Friday, October 17, 2008


Imagine that you have a daughter and as soon as she is born you promise her to her future groom a man who is already three times her age and as soon as she hits puberty she will be whisked away to live with this much older man and then she will be forced into the role of wife, lover, mother, house keeper, indentured servant, and her life is never her own. Imagine then that this young girl could have been you if you were born in Niger, Chad, Mali, Nepal, etc. Imagine having no control over your life, your future, or your body do you see where I am going with this? I got my Essence magazine in the mail today and the most important story in the magazine wasn't even mentioned on the front and if I hadn't bother to look through the whole magazine I would have missed it what I am typing on and on about is Child Brides as I read the whole story I was intrigued, and enthralled and also deeply disturbed. Anytime I see something that strikes a chord with me or makes me want to learn about it I dig my heels in and go for broke. Which needless to say inspired me to write this very post. I am not the first to write about this subject and I certainly won't be the last but this is an eye opening type of situation. Girls all over the world are being forced into marriage in these countries that are ravaged by poverty and my heart goes out to these little girls, my sisters from afar.


Some where in the back of my mind I know that in underdeveloped countries people are trying to do anything they can just to survive, I think of the young girls in America who haven't even learned how to wash themselves good let alone know what it takes to be a wife it's harrowing to the soul to say the very least. I feel when I look at the pictures of these young African girls in the essence article a sense of kinship, a spirit that goes beyond the pages of this magazine article I feel like these are my little sisters that are being pushed down this road that causes them farther hardship and problems medically, physically, mentally and emotionally. Not to mention the never ending cycle of poverty these girls are forever stuck in.

We bitch and moan in this country about basic things and these little girls are being traded off like they are cheap coats I understand that this is their culture, I understand that their parents can not afford them therefore they are passed off to someone who can, it still doesn't make it less disheartening. They have no say in their lives they go from the rule of their parents to the rule of a much older man, their lives are forever not their own. From the day they are born they are controlled by others and that is sad, they don't even get to come into their own as women. They don't get to have education, they don't get to have basic freedoms, they are chattel.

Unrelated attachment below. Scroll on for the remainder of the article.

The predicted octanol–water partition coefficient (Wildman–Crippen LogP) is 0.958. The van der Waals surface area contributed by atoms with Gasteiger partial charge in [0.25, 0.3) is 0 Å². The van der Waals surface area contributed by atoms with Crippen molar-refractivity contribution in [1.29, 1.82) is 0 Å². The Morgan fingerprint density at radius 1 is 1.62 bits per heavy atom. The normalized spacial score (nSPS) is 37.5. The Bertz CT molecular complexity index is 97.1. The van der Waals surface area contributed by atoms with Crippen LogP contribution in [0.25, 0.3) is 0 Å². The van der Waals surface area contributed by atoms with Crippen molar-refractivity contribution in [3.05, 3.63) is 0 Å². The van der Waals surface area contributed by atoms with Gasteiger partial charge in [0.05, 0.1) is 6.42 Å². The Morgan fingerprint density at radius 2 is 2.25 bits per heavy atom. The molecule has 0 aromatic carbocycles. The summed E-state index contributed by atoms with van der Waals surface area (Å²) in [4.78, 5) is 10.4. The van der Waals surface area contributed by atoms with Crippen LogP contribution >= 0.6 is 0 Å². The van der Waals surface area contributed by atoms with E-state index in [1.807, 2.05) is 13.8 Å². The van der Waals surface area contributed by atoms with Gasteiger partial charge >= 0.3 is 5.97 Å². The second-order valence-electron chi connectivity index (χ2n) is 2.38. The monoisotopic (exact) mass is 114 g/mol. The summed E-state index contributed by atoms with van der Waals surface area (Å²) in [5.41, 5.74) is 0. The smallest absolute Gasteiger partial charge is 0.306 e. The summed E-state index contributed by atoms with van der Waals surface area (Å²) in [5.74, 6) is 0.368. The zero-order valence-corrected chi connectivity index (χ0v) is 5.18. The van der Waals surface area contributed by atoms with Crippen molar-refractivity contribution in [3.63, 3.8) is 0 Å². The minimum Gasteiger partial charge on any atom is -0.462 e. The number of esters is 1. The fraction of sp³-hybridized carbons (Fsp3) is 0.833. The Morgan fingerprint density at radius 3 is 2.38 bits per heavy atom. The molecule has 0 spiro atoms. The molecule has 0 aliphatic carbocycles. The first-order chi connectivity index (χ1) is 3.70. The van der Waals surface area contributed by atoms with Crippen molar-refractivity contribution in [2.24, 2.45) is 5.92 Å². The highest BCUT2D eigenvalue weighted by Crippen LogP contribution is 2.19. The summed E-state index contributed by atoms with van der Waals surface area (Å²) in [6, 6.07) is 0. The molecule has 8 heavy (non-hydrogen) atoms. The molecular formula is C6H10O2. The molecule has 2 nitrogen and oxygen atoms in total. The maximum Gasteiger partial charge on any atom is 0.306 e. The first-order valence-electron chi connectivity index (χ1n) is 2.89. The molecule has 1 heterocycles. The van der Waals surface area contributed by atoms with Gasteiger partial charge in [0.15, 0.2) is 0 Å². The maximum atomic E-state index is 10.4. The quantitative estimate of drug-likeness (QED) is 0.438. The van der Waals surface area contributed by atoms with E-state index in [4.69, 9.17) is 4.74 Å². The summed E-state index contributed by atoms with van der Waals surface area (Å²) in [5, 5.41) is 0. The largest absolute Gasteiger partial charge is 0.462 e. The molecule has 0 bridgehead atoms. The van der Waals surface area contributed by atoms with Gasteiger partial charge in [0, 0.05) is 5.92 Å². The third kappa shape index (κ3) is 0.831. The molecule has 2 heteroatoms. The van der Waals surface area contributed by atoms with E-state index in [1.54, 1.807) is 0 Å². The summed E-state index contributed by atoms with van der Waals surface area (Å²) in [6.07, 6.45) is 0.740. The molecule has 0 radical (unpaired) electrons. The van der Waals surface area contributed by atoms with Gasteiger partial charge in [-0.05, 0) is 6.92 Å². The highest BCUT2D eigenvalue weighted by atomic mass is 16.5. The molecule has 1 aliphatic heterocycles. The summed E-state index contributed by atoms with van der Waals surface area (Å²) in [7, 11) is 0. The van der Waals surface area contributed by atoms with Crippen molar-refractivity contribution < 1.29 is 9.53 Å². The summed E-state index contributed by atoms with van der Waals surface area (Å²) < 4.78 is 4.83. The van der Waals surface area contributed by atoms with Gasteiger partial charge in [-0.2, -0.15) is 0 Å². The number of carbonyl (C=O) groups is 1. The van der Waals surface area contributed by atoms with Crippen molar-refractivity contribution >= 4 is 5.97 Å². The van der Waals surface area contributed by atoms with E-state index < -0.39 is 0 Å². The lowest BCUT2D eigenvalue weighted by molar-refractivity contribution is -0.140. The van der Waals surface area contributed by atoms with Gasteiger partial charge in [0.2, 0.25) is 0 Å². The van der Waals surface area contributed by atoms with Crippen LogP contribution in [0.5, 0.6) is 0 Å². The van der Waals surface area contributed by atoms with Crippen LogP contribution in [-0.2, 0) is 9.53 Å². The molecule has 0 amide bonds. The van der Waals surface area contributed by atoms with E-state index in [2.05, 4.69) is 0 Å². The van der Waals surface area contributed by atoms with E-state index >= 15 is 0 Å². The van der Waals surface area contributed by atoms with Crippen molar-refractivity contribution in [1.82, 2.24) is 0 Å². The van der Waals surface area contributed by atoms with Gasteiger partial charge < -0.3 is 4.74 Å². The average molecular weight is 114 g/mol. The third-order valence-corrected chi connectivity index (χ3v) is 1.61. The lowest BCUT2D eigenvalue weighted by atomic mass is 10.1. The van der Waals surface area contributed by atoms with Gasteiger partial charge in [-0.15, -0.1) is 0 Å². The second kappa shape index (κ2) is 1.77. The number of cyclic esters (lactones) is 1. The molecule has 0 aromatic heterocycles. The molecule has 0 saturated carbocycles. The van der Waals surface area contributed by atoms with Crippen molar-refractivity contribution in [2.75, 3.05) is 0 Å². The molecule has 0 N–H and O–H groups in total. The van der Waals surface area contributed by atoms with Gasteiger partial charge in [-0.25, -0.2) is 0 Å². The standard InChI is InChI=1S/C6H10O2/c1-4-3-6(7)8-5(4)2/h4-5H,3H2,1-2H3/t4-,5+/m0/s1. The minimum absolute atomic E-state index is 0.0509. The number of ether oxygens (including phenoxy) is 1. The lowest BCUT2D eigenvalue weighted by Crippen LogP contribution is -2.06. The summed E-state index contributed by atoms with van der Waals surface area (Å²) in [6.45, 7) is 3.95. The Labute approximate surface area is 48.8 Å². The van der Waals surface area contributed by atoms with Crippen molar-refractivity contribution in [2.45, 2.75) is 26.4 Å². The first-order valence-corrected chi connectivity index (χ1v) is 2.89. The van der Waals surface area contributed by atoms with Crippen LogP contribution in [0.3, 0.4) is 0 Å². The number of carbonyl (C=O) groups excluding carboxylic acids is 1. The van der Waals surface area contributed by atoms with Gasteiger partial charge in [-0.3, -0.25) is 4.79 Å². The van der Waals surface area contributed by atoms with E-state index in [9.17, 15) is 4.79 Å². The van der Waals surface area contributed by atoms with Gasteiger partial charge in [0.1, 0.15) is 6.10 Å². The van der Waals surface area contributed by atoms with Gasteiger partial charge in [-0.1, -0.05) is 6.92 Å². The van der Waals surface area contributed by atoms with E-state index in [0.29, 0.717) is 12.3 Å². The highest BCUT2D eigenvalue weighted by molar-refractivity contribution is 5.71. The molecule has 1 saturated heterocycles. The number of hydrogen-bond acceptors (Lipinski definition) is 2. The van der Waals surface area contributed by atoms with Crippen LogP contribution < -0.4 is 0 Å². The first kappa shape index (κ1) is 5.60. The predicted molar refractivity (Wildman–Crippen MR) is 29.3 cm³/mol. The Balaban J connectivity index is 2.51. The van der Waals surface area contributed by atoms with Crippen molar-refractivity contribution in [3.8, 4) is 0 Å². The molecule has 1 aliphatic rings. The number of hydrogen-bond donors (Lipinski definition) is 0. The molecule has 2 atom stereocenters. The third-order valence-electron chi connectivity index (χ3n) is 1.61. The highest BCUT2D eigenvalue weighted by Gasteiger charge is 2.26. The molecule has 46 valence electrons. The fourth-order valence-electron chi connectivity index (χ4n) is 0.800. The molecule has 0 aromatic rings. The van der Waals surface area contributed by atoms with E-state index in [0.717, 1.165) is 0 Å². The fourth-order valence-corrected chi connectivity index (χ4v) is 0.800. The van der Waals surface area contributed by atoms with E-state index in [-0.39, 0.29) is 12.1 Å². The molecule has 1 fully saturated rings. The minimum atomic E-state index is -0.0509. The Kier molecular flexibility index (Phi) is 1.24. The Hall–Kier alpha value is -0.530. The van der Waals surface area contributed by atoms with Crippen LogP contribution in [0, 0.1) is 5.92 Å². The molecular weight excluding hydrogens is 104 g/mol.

Girls get engaged when they are 9 and when they turn 12 they go live with their much older husbands, all kinds of things happen to these girls, abuse, sex they aren't ready for physically, mentally, emotionally and as a result pregnancy these girls begin having babies before their bodies have even fully developed yet, plus in their villages their is virtually no health care which result in birthing complications, and damage to the young girls body the most common result of these girls giving birth is a horrible condition that is known as fistula, many are often then shunned by their husbands because they can't control their body functions after their young bodies have been wrecked by giving birth to children as children themselves.

If you don't know what Fistula is here is the break down:

Q: What is an obstetric fistula?
A: A fistula is a hole. An obstetric fistula of the kind that occurs in Ethiopia (and many other developing countries) is a hole between a woman's birth passage and one or more of her internal organs. This hole develops over many days of obstructed labor, when the pressure of the baby's head against the mother's pelvis cuts off blood supply to delicate tissues in the region. The dead tissue falls away and the woman is left with a hole between her vagina and her bladder (called a vesicovaginal fistula or VVF) and sometimes between her vagina and rectum (rectovaginal fistula, RVF). This hole results in permanent incontinence of urine and/or feces. A majority of women who develop fistulas are abandoned by their husbands and ostracized by their communities because of their inability to have children and their foul smell.

Q: Can fistula be "cured"?